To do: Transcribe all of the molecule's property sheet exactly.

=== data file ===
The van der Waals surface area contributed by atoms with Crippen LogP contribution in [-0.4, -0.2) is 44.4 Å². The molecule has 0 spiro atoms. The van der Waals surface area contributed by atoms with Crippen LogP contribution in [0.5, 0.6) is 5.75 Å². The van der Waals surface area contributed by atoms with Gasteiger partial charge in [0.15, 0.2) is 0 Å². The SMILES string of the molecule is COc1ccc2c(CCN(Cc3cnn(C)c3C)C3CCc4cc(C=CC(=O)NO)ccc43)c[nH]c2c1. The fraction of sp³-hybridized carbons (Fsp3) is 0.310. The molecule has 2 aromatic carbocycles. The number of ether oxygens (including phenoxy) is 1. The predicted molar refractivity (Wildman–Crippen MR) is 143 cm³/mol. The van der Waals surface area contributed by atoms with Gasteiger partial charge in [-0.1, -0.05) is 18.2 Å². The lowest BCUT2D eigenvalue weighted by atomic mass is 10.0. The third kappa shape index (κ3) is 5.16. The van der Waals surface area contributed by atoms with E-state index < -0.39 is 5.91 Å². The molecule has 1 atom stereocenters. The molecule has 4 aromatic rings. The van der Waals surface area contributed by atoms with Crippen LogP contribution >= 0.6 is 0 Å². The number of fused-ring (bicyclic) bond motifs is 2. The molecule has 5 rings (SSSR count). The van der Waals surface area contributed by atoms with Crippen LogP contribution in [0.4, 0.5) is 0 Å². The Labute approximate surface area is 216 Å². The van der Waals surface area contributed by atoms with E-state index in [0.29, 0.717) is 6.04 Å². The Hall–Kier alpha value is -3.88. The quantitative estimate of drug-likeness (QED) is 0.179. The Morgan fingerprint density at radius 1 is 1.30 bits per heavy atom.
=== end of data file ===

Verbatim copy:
The van der Waals surface area contributed by atoms with Crippen LogP contribution in [-0.4, -0.2) is 44.4 Å². The molecule has 0 spiro atoms. The van der Waals surface area contributed by atoms with Crippen LogP contribution in [0.5, 0.6) is 5.75 Å². The van der Waals surface area contributed by atoms with Gasteiger partial charge in [0.15, 0.2) is 0 Å². The SMILES string of the molecule is COc1ccc2c(CCN(Cc3cnn(C)c3C)C3CCc4cc(C=CC(=O)NO)ccc43)c[nH]c2c1. The fraction of sp³-hybridized carbons (Fsp3) is 0.310. The molecule has 2 aromatic carbocycles. The number of ether oxygens (including phenoxy) is 1. The predicted molar refractivity (Wildman–Crippen MR) is 143 cm³/mol. The van der Waals surface area contributed by atoms with Gasteiger partial charge in [-0.1, -0.05) is 18.2 Å². The lowest BCUT2D eigenvalue weighted by atomic mass is 10.0. The third kappa shape index (κ3) is 5.16. The van der Waals surface area contributed by atoms with E-state index < -0.39 is 5.91 Å². The molecule has 1 atom stereocenters. The molecule has 4 aromatic rings. The van der Waals surface area contributed by atoms with Crippen LogP contribution >= 0.6 is 0 Å². The number of fused-ring (bicyclic) bond motifs is 2. The molecule has 5 rings (SSSR count). The van der Waals surface area contributed by atoms with Crippen LogP contribution in [0.4, 0.5) is 0 Å². The Labute approximate surface area is 216 Å². The van der Waals surface area contributed by atoms with E-state index in [0.29, 0.717) is 6.04 Å². The Hall–Kier alpha value is -3.88. The quantitative estimate of drug-likeness (QED) is 0.179. The Morgan fingerprint density at radius 1 is 1.30 bits per heavy atom.